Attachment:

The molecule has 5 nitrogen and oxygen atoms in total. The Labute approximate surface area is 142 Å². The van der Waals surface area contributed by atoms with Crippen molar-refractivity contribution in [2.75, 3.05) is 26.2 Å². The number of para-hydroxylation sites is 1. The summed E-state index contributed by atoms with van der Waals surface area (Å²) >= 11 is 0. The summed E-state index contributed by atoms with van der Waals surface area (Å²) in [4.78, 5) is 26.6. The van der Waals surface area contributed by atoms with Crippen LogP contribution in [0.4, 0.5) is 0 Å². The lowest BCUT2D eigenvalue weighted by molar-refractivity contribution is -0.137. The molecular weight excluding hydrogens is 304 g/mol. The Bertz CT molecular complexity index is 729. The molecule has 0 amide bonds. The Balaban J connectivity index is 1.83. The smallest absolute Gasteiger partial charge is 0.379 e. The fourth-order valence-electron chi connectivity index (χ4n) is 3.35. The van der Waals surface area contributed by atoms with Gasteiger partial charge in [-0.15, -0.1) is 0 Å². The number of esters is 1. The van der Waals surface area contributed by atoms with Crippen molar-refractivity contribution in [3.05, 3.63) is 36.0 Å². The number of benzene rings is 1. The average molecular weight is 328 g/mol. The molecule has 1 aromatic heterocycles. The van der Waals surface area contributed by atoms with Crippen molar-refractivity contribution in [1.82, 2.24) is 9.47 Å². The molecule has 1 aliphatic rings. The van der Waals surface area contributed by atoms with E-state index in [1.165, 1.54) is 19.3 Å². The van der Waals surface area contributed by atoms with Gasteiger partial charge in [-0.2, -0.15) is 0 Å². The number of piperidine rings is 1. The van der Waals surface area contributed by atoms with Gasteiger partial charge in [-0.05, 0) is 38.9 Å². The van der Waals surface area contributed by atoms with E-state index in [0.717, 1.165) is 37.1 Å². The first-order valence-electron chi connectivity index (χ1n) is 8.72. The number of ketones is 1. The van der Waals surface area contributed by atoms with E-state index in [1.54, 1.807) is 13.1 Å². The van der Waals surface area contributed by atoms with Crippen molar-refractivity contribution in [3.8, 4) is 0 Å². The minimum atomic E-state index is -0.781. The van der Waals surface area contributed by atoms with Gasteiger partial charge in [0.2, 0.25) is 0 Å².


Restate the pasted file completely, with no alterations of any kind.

The molecule has 5 nitrogen and oxygen atoms in total. The Labute approximate surface area is 142 Å². The van der Waals surface area contributed by atoms with Crippen molar-refractivity contribution in [2.75, 3.05) is 26.2 Å². The number of para-hydroxylation sites is 1. The summed E-state index contributed by atoms with van der Waals surface area (Å²) >= 11 is 0. The summed E-state index contributed by atoms with van der Waals surface area (Å²) in [4.78, 5) is 26.6. The van der Waals surface area contributed by atoms with Crippen LogP contribution in [0.4, 0.5) is 0 Å². The lowest BCUT2D eigenvalue weighted by molar-refractivity contribution is -0.137. The molecular weight excluding hydrogens is 304 g/mol. The Bertz CT molecular complexity index is 729. The molecule has 0 amide bonds. The Balaban J connectivity index is 1.83. The smallest absolute Gasteiger partial charge is 0.379 e. The fourth-order valence-electron chi connectivity index (χ4n) is 3.35. The van der Waals surface area contributed by atoms with Gasteiger partial charge in [-0.15, -0.1) is 0 Å². The number of esters is 1. The van der Waals surface area contributed by atoms with Crippen molar-refractivity contribution in [3.05, 3.63) is 36.0 Å². The number of benzene rings is 1. The average molecular weight is 328 g/mol. The molecule has 1 aromatic heterocycles. The van der Waals surface area contributed by atoms with Crippen molar-refractivity contribution in [1.82, 2.24) is 9.47 Å². The molecule has 1 aliphatic rings. The van der Waals surface area contributed by atoms with E-state index in [1.165, 1.54) is 19.3 Å². The van der Waals surface area contributed by atoms with Gasteiger partial charge in [-0.2, -0.15) is 0 Å². The number of piperidine rings is 1. The van der Waals surface area contributed by atoms with Gasteiger partial charge in [-0.05, 0) is 38.9 Å². The van der Waals surface area contributed by atoms with E-state index in [0.717, 1.165) is 37.1 Å². The first-order valence-electron chi connectivity index (χ1n) is 8.72. The number of ketones is 1. The van der Waals surface area contributed by atoms with E-state index in [1.54, 1.807) is 13.1 Å². The van der Waals surface area contributed by atoms with Crippen molar-refractivity contribution in [3.8, 4) is 0 Å². The minimum atomic E-state index is -0.781. The van der Waals surface area contributed by atoms with Gasteiger partial charge in [0.2, 0.25) is 0 Å².